Some friends and I are wending our way through “The Works of Jonathan Edwards.” These are my notes on one of his most famous sermons.
Following the standard Puritan model of composition (outlined by William Perkins) Edwards gives a brief exposition of his text: Matt. 16:17. He then explains the doctrinal content of the passage, before closing with application.
The knowledge which Peter has of Jesus’ identity is communicated, as only such knowledge can be, by God. God is “the original of knowledge,” in that He “is the author of all knowledge and understanding whatsoever.” [We may rightly say then that all knowledge is, at its core, revelatory knowledge.]. Nevertheless, Edwards states that the knowledge which Peter had was imparted by God’s Spirit, rather than being something that was discoverable by qualities which are latent within man.
The doctrinal section of the sermon forms the main part of the work. [This was not always the way – sometimes Puritan sermons are heavy on application, although they never bypass the doctrinal aspect. Just a thought, but were this method adopted universally by today’s preachers it might well spur a revival of doctrinal preaching in our churches].
The author’s first duty is to clear away any false opinions as to what this “divine light” is. He lists four things that it is not:
i. It is not natural. This means the unregenerate come to it even though they may experience pangs of conscience from time to time as a result of their consciences. The conscience may even be assisted by the Spirit of God, but without any internal testimony.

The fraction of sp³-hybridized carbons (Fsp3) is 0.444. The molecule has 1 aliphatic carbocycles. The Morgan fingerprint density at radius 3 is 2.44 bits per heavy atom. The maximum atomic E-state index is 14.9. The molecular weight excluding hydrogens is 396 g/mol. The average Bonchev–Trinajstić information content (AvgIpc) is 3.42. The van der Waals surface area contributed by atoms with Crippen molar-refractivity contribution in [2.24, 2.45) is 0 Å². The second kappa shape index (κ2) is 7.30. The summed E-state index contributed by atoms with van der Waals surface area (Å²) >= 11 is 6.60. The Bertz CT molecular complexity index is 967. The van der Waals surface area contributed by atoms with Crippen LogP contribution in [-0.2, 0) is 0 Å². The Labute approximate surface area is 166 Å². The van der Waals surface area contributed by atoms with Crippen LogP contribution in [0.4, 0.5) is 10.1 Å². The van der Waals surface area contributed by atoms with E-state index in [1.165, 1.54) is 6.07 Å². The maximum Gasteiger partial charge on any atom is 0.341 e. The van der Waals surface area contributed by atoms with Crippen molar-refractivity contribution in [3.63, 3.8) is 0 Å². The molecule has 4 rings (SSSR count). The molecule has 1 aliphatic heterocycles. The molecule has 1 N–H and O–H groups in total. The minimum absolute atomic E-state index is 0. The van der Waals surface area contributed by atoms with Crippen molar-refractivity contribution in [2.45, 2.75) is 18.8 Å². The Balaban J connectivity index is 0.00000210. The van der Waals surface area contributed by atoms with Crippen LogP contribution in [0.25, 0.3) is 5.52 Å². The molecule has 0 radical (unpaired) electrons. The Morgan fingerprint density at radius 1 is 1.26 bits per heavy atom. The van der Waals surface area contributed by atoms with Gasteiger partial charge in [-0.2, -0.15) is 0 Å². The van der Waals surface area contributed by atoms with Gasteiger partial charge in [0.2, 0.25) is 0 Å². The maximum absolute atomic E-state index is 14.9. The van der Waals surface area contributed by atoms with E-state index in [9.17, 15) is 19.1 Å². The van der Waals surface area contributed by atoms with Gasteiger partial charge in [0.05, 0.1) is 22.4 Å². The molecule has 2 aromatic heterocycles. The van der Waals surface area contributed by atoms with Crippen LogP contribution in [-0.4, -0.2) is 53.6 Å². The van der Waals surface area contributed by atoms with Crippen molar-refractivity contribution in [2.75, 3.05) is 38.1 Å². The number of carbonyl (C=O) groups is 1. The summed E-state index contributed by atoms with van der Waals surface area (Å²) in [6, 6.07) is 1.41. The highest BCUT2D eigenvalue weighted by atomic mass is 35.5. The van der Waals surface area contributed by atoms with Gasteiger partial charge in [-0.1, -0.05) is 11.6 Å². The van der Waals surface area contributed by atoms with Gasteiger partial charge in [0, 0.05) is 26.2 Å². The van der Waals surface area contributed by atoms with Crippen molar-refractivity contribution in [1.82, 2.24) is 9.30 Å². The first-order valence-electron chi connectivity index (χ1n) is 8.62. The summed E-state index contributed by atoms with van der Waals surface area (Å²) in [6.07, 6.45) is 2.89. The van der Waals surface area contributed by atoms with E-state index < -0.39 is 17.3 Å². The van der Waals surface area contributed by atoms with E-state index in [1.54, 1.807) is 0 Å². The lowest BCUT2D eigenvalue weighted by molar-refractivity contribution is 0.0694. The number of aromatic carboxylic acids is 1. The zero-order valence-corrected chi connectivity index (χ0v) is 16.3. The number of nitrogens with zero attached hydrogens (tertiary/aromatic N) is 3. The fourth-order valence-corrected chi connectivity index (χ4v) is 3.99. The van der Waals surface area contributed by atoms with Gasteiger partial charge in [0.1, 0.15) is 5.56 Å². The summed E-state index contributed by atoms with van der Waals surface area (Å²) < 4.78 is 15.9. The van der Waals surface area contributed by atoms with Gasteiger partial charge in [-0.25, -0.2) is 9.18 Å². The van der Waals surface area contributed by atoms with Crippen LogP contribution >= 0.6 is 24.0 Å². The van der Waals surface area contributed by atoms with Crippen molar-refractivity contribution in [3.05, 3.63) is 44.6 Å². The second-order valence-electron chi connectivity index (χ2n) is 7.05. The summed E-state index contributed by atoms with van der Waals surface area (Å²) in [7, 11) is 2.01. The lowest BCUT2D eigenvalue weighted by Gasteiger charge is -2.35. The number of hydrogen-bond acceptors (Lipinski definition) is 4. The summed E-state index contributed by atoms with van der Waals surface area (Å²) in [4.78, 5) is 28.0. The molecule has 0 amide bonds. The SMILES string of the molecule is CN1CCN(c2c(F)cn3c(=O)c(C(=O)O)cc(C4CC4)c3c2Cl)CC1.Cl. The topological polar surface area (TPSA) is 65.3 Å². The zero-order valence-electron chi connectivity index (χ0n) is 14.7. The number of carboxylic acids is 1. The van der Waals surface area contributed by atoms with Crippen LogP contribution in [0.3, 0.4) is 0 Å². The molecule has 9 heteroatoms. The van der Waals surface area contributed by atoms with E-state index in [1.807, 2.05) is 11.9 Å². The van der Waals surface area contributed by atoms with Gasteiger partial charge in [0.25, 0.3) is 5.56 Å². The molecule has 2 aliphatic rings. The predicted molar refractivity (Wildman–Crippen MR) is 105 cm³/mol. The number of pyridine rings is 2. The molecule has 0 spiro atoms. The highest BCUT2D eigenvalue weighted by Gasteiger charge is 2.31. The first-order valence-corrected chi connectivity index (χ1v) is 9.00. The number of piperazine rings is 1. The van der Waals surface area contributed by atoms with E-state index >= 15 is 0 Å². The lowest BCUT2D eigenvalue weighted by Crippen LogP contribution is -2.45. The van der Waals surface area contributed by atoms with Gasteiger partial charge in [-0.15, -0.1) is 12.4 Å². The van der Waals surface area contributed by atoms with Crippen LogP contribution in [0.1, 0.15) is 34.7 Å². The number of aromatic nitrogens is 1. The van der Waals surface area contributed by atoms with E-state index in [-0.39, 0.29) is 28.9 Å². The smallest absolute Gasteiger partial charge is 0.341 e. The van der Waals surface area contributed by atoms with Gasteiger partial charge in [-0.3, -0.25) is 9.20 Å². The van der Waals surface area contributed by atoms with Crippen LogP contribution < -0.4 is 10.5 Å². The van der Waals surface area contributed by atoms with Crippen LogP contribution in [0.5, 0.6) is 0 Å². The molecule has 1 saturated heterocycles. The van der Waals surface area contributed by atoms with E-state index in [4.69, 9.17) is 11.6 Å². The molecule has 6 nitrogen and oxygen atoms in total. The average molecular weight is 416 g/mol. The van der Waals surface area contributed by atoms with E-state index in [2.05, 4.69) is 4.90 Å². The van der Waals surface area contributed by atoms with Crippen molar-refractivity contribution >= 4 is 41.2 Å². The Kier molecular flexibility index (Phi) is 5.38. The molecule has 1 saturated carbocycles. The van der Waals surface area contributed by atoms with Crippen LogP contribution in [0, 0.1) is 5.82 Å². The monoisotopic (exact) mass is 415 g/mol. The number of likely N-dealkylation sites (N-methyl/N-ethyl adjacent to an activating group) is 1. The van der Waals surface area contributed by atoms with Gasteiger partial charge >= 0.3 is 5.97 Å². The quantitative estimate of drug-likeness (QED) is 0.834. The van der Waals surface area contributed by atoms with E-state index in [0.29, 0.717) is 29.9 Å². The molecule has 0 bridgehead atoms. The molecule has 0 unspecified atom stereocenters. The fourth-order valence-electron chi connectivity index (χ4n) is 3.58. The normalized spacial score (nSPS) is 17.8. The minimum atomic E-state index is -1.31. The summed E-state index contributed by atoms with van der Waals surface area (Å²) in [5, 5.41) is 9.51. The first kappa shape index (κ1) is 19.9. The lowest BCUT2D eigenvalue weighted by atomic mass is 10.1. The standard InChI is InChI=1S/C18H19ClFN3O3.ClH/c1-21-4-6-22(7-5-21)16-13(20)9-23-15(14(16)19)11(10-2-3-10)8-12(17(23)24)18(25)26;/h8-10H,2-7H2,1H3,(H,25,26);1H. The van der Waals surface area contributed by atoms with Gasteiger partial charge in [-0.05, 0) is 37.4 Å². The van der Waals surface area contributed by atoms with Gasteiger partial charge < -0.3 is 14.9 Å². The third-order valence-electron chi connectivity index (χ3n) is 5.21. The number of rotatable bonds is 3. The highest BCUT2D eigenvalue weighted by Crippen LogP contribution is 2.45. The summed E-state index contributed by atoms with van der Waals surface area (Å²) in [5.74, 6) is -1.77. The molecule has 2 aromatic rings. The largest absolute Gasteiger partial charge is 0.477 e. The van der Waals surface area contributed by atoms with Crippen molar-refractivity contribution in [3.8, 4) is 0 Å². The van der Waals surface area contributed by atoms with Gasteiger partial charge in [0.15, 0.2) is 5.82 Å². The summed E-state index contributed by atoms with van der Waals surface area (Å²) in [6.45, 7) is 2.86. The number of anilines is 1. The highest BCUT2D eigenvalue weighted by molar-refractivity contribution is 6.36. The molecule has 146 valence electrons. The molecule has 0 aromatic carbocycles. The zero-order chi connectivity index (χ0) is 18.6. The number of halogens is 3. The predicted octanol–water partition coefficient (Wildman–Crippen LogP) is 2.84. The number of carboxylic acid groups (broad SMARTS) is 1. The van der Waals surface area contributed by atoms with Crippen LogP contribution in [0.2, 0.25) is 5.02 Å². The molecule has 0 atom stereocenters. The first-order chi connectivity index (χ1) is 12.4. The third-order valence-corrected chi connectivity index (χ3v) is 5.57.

ii. It is not the stirring of religious imagination or fervor. This may be aroused even by the devil (though Edwards is careful to point out that true spiritual knowledge will inevitably provoke the imagination).
iii. This “light” is not new revelation. It is not something which cannot be found to be in accord with clear Scripture.
iv. It is not any “affecting view” that some may have of God and Christ. This may arise from within or from someone else, yet not be spiritual in its origin.
Having cleared away these four things, the author continues by declaring what this divine light is. He says that the leading characteristic of this light is “A real sense and apprehension of the divine excellency of things revealed in the word of God.” It is seeing the divine glory in the propositions of Scripture. Thus,
i. “He that is spiritually enlightened truly apprehends and sees it, or has a sense of it. He does not merely rationally believe that God is glorious, but he has a sense of the gloriousness of God in his heart.”
Here we encounter the well known contrast between rational and spiritual understanding. There is a “notional” or theoretical knowledge of things and there is a “sensible” or experiential knowledge of things. There is a huge difference between knowing formally that honey is sweet and experiencing what that sweetness tastes like. Thus, divine knowledge surpasses theoretical knowledge in that it is known by the soul – it is experienced.
ii. But this experimental knowledge (as the English Puritans called it) comes in by the removal of “the prejudices of the heart” whereby the reason is sanctified and can appreciate the force of truth. It also intensifies the reality of divine truths by placing them in their true context so that the mind can comprehend them better.